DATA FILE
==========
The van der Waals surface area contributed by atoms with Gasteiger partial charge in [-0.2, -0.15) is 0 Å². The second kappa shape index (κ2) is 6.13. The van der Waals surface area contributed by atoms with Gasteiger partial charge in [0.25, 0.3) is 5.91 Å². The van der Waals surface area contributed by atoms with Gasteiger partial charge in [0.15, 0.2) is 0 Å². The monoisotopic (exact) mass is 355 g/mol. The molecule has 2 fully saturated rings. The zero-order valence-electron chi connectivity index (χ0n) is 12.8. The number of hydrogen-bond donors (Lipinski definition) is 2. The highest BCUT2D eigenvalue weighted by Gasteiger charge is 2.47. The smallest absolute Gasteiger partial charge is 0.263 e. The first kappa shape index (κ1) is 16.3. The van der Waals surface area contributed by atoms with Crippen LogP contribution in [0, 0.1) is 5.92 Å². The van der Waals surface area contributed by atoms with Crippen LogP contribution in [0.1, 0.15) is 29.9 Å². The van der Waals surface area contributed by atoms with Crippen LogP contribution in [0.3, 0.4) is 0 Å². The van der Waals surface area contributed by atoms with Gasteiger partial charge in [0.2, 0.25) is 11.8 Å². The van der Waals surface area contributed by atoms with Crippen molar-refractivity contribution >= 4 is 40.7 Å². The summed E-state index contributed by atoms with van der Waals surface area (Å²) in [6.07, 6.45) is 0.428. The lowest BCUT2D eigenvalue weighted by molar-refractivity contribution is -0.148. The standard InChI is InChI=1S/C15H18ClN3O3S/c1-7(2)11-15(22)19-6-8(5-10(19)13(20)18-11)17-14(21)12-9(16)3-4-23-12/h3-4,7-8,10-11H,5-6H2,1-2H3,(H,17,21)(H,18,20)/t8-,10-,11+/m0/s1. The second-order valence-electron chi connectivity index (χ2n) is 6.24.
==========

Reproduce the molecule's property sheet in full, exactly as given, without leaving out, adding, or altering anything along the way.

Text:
The van der Waals surface area contributed by atoms with Gasteiger partial charge in [-0.2, -0.15) is 0 Å². The second kappa shape index (κ2) is 6.13. The van der Waals surface area contributed by atoms with Gasteiger partial charge in [0.25, 0.3) is 5.91 Å². The van der Waals surface area contributed by atoms with Gasteiger partial charge in [0.15, 0.2) is 0 Å². The monoisotopic (exact) mass is 355 g/mol. The molecule has 2 fully saturated rings. The zero-order valence-electron chi connectivity index (χ0n) is 12.8. The number of hydrogen-bond donors (Lipinski definition) is 2. The highest BCUT2D eigenvalue weighted by Gasteiger charge is 2.47. The smallest absolute Gasteiger partial charge is 0.263 e. The first kappa shape index (κ1) is 16.3. The van der Waals surface area contributed by atoms with Crippen LogP contribution in [0, 0.1) is 5.92 Å². The van der Waals surface area contributed by atoms with Crippen LogP contribution in [0.1, 0.15) is 29.9 Å². The van der Waals surface area contributed by atoms with Crippen LogP contribution in [0.3, 0.4) is 0 Å². The van der Waals surface area contributed by atoms with Gasteiger partial charge in [0.2, 0.25) is 11.8 Å². The van der Waals surface area contributed by atoms with Crippen molar-refractivity contribution >= 4 is 40.7 Å². The summed E-state index contributed by atoms with van der Waals surface area (Å²) in [6.07, 6.45) is 0.428. The lowest BCUT2D eigenvalue weighted by molar-refractivity contribution is -0.148. The standard InChI is InChI=1S/C15H18ClN3O3S/c1-7(2)11-15(22)19-6-8(5-10(19)13(20)18-11)17-14(21)12-9(16)3-4-23-12/h3-4,7-8,10-11H,5-6H2,1-2H3,(H,17,21)(H,18,20)/t8-,10-,11+/m0/s1. The second-order valence-electron chi connectivity index (χ2n) is 6.24.